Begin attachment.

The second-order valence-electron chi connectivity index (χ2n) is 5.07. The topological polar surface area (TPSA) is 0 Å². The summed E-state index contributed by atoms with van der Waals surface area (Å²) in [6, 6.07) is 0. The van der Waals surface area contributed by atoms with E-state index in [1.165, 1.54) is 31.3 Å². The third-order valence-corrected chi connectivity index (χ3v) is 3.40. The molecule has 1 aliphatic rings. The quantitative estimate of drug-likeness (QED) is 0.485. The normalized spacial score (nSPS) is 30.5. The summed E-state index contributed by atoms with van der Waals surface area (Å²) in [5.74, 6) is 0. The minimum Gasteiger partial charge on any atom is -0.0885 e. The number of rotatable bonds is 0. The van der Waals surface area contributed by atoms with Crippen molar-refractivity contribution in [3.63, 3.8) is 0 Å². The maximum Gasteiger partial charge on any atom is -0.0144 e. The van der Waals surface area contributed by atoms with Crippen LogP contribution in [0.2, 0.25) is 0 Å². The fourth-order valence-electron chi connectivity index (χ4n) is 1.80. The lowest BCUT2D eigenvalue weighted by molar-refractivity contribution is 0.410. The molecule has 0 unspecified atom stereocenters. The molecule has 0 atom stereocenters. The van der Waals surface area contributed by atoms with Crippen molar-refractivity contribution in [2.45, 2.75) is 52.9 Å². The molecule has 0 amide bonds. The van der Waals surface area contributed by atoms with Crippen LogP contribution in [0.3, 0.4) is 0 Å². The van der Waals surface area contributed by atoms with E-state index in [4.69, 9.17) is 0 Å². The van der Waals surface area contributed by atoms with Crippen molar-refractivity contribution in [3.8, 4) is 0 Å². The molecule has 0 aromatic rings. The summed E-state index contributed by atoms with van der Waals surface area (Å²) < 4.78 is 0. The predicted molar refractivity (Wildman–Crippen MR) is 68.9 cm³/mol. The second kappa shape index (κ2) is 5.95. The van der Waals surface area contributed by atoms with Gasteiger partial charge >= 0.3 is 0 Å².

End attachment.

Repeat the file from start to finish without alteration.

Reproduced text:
The second-order valence-electron chi connectivity index (χ2n) is 5.07. The topological polar surface area (TPSA) is 0 Å². The summed E-state index contributed by atoms with van der Waals surface area (Å²) in [6, 6.07) is 0. The van der Waals surface area contributed by atoms with E-state index in [1.165, 1.54) is 31.3 Å². The third-order valence-corrected chi connectivity index (χ3v) is 3.40. The molecule has 1 aliphatic rings. The quantitative estimate of drug-likeness (QED) is 0.485. The normalized spacial score (nSPS) is 30.5. The summed E-state index contributed by atoms with van der Waals surface area (Å²) in [5.74, 6) is 0. The minimum Gasteiger partial charge on any atom is -0.0885 e. The number of rotatable bonds is 0. The van der Waals surface area contributed by atoms with Crippen molar-refractivity contribution in [3.63, 3.8) is 0 Å². The maximum Gasteiger partial charge on any atom is -0.0144 e. The van der Waals surface area contributed by atoms with Crippen LogP contribution in [0.2, 0.25) is 0 Å². The fourth-order valence-electron chi connectivity index (χ4n) is 1.80. The lowest BCUT2D eigenvalue weighted by molar-refractivity contribution is 0.410. The molecule has 0 unspecified atom stereocenters. The molecule has 0 atom stereocenters. The van der Waals surface area contributed by atoms with Crippen molar-refractivity contribution in [2.45, 2.75) is 52.9 Å². The molecule has 0 amide bonds. The van der Waals surface area contributed by atoms with Crippen LogP contribution in [0.3, 0.4) is 0 Å². The van der Waals surface area contributed by atoms with E-state index in [4.69, 9.17) is 0 Å². The van der Waals surface area contributed by atoms with Crippen molar-refractivity contribution in [3.8, 4) is 0 Å². The molecule has 0 aromatic rings. The summed E-state index contributed by atoms with van der Waals surface area (Å²) < 4.78 is 0. The predicted molar refractivity (Wildman–Crippen MR) is 68.9 cm³/mol. The second kappa shape index (κ2) is 5.95. The van der Waals surface area contributed by atoms with Gasteiger partial charge >= 0.3 is 0 Å².